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Cost & Benefits Analyses


The only accurate measure of economic competitiveness is the cost of electricity produced by a particular project compared to alternative sources of electricity and to the market price of electricity when the power plant starts commercial operation. This figure takes into account not only capital investment and financing costs but also the operating and maintenance costs and performance of a project.

Although new nuclear energy facilities are capital-intensive, capital costs are only the starting point for any analysis of new generating capacity. Analysis by energy companies, the academic community, government agencies, and others shows that electricity generated from nuclear energy can be competitive with other new sources of power. 

Economic Benefits

The nuclear energy industry plays an important role in job creation and economic growth, providing both near-term and lasting employment and economic benefits. The 100 reactors in the United States generate substantial domestic economic value in electricity sales and revenue—$40 billion to $50 billion each year—with more than 100,000 workers contributing to that production.

NEI has conducted economic benefits studies analyzing more than half of the nuclear energy facilities in the country. The studies show that the typical nuclear plant generates approximately $470 million in sales of goods and services in the local community and nearly $40 million in total labor income. These figures include both direct and secondary effects. The direct effects reflect the plant’s expenditures for goods, services, labor and profit—approximately $453 million. The secondary effects at the local level—approximately $17 million—include indirect and induced spending attributable to the presence of the plant and its employees as plant expenditures filter through the local economy (e.g., restaurants and shops buying goods and hiring employees). Extended to the state and national economies, secondary impacts increase by $80 million and $393 million, respectively.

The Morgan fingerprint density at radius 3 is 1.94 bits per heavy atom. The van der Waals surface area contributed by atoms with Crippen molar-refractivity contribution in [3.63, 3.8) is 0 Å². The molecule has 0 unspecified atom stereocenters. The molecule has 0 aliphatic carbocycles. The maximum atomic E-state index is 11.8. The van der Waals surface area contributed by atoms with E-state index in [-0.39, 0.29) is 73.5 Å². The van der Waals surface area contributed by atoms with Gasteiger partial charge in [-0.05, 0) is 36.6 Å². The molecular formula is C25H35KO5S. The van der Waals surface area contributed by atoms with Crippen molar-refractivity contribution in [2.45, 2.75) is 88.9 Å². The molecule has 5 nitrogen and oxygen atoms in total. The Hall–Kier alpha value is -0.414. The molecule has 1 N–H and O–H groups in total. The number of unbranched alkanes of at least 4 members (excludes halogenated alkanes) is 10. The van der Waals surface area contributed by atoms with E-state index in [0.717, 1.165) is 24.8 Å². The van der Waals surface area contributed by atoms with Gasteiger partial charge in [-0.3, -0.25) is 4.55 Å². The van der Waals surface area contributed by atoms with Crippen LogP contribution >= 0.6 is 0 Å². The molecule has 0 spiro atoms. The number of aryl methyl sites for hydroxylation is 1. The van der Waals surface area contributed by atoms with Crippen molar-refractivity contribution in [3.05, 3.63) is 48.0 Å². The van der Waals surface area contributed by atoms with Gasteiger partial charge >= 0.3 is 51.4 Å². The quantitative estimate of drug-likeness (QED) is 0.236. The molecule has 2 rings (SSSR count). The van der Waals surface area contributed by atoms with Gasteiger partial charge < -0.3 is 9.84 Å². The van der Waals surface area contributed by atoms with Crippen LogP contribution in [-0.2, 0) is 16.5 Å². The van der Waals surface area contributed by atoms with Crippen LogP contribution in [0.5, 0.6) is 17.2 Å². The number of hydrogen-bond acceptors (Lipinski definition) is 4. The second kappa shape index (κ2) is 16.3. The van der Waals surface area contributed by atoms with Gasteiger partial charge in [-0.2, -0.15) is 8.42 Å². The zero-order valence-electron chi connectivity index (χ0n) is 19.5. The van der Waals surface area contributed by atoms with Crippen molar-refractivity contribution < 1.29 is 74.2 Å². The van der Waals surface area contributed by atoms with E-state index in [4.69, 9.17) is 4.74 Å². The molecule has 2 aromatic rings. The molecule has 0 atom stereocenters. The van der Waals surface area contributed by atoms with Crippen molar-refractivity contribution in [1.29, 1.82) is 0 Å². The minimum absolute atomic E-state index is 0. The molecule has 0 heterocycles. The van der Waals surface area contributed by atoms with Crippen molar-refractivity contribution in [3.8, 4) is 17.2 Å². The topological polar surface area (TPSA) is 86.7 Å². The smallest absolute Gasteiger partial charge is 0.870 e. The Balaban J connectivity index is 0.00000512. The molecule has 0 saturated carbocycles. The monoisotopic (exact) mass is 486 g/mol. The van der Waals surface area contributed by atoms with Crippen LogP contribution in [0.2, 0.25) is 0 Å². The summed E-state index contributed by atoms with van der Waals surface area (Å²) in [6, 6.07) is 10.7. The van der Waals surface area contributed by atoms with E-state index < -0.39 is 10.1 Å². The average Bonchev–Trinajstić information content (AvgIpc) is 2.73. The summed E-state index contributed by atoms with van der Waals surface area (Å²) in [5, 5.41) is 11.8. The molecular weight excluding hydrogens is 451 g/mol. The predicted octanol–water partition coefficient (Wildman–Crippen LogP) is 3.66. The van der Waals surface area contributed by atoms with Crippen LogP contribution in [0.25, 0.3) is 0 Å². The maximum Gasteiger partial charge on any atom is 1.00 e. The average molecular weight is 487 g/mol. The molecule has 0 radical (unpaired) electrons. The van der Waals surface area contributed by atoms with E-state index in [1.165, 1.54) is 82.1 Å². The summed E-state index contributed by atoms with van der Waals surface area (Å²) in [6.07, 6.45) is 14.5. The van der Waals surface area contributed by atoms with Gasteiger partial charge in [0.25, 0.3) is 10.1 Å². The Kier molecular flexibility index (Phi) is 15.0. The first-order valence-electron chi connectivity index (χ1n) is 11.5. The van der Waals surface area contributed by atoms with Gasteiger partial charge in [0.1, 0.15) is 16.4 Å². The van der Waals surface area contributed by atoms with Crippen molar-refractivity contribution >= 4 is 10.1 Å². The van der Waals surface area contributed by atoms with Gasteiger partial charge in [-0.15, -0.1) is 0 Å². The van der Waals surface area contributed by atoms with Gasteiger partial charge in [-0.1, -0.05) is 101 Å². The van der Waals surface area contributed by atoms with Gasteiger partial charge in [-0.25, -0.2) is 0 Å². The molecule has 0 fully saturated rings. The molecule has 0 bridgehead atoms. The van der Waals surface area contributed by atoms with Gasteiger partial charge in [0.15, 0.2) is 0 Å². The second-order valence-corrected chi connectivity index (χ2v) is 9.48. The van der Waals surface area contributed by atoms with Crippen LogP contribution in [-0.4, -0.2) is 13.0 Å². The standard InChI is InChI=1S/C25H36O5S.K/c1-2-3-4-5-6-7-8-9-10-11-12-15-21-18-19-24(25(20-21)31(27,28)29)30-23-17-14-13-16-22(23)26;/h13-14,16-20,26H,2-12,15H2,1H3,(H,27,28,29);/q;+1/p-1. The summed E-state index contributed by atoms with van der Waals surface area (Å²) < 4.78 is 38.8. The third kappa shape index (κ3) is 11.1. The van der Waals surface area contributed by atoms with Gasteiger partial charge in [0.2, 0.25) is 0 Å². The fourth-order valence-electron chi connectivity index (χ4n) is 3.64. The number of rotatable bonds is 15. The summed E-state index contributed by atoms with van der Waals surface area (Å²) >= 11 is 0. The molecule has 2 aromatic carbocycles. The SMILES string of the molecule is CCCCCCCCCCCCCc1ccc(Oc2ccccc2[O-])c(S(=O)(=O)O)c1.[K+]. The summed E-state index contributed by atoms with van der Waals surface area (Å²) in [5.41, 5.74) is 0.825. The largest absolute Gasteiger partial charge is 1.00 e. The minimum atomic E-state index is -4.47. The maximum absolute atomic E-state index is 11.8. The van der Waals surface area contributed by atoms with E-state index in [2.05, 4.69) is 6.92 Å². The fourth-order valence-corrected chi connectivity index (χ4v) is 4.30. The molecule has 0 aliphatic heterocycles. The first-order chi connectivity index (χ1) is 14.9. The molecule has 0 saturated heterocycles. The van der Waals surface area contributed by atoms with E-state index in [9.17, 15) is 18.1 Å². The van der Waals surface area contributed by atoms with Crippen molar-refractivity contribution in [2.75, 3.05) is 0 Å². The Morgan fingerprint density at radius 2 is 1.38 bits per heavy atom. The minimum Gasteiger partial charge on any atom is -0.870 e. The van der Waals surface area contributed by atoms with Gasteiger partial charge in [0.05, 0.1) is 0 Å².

Every dollar spent by the industry at a nuclear plant results in the creation of $1.04 in the local community, $1.18 at the state level and $1.87 at the national level. Each nuclear plant generates almost $16 million in state and local tax revenue annually. These tax dollars benefit schools, roads, and other state and local infrastructure. The average nuclear plant generates federal tax payments of approximately $67 million annually.

See NEI’s paper on Nuclear Energy’s Economic Benefits – Current and Future for a detailed summary of the economic benefits studies.

Maintaining America’s Energy Diversity

Diverse energy sources enable the United States to balance the cost of electricity production, availability and environmental impacts to our best advantage. Coal, natural gas and nuclear energy are the foundation of the nation’s electricity supply system. Coal produces 37.4 percent of the country’s electricity, natural gas provides 30.4 percent and nuclear provides 19.0 percent. The rest comes from hydroelectric dams and renewable energy. Each source of electricity has unique advantages and disadvantages, and each has its place in a balanced electricity supply portfolio.

Natural gas-fired electricity generation has more than doubled since 1990 to 30 percent of all production. Natural gas fuels nearly all power plants built over the past 15 years. However, natural gas is subject to significant price fluctuations. The greater the country’s reliance on natural gas, the greater the likelihood that electricity prices will experience increased volatility in the future.

Energy supply vulnerabilities were evident in August and September 2005, when Hurricanes Katrina and Rita struck the Gulf Coast, disrupting natural gas supplies across the nation.

Uranium fuel for U.S. nuclear plants is abundant and readily available from stable allies, such as Canada and Australia. The long-term stability of fuel cost, coupled with industry success over the past 15 years in reducing operating costs, makes America’s reactors among the lowest-cost sources of electricity available.